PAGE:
Environmental Resistance To Antibiotics Essay

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The development of resistance to all kinds of antibiotics in the sensitive bacterial pathogens is a major challenge to infectious disease medicine. The astonishing effects of antibiotics and origin of the genes associated with resistance has been a long mystery. There is growing evidence that the genes that make up this environmental resistome have the potential to be transformed to pathogens and indeed there is some evidence that clinically relevant resistance genes have originated in environmental microbes. Understanding the extent of environmental resistome and its mobilization into pathogenic bacteria is essential for the management and discovery of antibiotics.

INTRODUCTION
Antibiotics are organic substances produced by microorganisms, capable of inhibiting the growth or destroying another microorganism at low concentrations [1]. The antibiotics field was initiated when Paul Ehrlich first coined the term ‘magic bullet’, or chemotherapy, to designate the use of antimicrobial compounds to treat microbial infections. In 1910, Ehrlich discovered the first antibiotic drug, Salvarsan, which was used to treat Syphilis. Later Alexander Fleming, discovered Penicillin in 1928. Then, in 1935, Gerhard Domagk discovered the sulfa drugs, that paving the way to the discovery of the anti-TB drug Isoniazid. Then, in 1939, René Dubos became the first scientist to discover an antibiotic after deliberately looking for it in soil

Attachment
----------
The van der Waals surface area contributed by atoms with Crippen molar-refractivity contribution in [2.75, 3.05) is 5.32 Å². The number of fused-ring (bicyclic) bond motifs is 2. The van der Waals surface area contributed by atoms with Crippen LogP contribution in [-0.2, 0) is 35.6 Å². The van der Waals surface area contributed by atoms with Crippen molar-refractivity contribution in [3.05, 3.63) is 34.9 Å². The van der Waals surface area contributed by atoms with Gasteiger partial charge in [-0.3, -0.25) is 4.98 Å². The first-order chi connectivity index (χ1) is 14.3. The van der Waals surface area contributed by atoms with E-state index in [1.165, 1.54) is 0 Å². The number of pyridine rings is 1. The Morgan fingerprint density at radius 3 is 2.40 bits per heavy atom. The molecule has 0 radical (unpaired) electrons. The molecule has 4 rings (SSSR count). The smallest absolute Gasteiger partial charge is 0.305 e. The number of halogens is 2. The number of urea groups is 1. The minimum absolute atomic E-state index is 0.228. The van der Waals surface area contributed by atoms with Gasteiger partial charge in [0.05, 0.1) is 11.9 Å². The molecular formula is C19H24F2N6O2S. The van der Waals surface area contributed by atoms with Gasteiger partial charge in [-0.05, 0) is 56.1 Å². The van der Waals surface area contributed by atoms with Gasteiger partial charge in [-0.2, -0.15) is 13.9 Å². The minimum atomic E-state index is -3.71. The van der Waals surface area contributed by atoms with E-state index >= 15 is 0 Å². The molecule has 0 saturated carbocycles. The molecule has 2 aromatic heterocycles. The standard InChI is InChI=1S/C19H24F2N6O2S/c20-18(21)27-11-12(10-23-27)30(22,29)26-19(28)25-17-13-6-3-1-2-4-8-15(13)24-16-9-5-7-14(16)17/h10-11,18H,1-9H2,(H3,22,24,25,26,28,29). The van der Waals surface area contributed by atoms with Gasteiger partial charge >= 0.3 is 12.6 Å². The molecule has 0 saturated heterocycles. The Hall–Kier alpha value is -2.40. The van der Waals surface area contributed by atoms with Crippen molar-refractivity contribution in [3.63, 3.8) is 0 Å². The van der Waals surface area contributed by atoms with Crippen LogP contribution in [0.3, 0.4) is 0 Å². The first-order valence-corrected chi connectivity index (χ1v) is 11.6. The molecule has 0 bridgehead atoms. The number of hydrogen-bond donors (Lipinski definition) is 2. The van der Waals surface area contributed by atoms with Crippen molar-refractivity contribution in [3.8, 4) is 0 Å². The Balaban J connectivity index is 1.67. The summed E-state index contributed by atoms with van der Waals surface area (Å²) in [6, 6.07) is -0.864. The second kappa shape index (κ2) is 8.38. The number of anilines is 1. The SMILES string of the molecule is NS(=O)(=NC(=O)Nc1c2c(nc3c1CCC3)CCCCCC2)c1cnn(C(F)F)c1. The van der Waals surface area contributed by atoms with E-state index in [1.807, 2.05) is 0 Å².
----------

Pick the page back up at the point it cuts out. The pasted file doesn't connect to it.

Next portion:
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Probably antibiotic-resistant bacteria bring out more sensation than its usage of the in animal husbandry and in cattle [5]. Microbial resistance to antibiotics is on the rise, in part because of inappropriate use of antibiotics in human medicine but also because of practice in the agricultural industry [6]. Antibiotic resistance operates through one of four general mechanisms

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